The Foreign Drunk

Henry Lawson, 1910

      When you get tight in foreign lands
             You never need go slinking,
      No female neighbours lift their hands
             And say "The brute! — he's drinking!"
      No mischief-maker runs with smiles
             To give your wife a notion,
      For she may be ten thousand miles
             Across the bounding ocean.

      Oh! I've been Scottish "fu" all night,
             (O'er ills o' life victorious),
      And I've been Dutch and German tight,
             And French and Dago glorious.
      We saw no boa-constrictors then,
             In every lady's boa,
      Though we got drunk with Antwerp men,
             And woke up in Genoa!

      When you get tight in foreign lands,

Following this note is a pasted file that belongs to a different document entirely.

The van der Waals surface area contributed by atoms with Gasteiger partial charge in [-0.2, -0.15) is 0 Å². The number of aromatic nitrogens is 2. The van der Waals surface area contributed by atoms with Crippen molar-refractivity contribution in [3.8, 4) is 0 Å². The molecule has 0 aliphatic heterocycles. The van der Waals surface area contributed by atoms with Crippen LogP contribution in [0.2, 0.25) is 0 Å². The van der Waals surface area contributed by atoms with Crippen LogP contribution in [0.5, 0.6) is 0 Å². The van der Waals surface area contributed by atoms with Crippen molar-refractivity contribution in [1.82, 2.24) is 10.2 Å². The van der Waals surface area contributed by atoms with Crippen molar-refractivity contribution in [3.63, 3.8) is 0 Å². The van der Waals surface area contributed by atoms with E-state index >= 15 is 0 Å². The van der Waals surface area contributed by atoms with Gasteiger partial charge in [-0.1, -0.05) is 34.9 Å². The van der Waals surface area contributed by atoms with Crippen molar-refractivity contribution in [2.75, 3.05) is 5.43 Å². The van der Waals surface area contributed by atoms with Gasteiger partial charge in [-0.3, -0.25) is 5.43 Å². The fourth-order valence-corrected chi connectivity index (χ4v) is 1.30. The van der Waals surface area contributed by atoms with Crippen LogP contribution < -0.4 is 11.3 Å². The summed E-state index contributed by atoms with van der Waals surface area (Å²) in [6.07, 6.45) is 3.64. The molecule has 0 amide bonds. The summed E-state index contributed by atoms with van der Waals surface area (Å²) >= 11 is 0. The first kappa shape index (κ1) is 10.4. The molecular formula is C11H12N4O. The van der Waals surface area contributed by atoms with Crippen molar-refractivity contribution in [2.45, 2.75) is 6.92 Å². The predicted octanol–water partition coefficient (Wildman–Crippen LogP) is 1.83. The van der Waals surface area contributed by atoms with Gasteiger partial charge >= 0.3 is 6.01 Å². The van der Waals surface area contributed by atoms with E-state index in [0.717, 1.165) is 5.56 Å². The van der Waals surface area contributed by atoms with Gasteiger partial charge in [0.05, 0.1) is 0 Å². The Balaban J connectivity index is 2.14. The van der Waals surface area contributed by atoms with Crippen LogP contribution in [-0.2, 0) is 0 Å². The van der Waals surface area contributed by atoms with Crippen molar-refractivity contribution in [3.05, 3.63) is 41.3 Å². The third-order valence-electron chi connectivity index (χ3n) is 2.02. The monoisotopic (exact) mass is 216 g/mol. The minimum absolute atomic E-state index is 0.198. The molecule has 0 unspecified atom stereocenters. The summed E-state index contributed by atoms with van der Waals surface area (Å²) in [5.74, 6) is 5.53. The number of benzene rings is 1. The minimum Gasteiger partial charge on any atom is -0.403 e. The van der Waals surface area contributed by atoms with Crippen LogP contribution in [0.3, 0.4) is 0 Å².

All foreigners are brothers —
      You drink their drink and grasp their hands
             And never wish for others.
      Their foreign ways and foreign songs —
             And girls — you take delight in:
      The war-whoop that you raise belongs
             To the country you get tight in.

      When you get tight in a foreign port —
             (Or rather bacchanalian),
      You need no tongue for love or sport
             Save your own good Australian.
      (A girl in Naples kept me square —
             Or helped me to recover —
      For mortal knoweth everywhere
             The language of the lover).

      When you get tight in foreign parts,
             With tongue and legs unstable,
      They do their best, with all their hearts
             And help you all they're able.
      Ah me! It was a happy year,
             Though all the rest were "blanky,"
      When I got drunk on lager beer,
             And sobered up on "Swankey."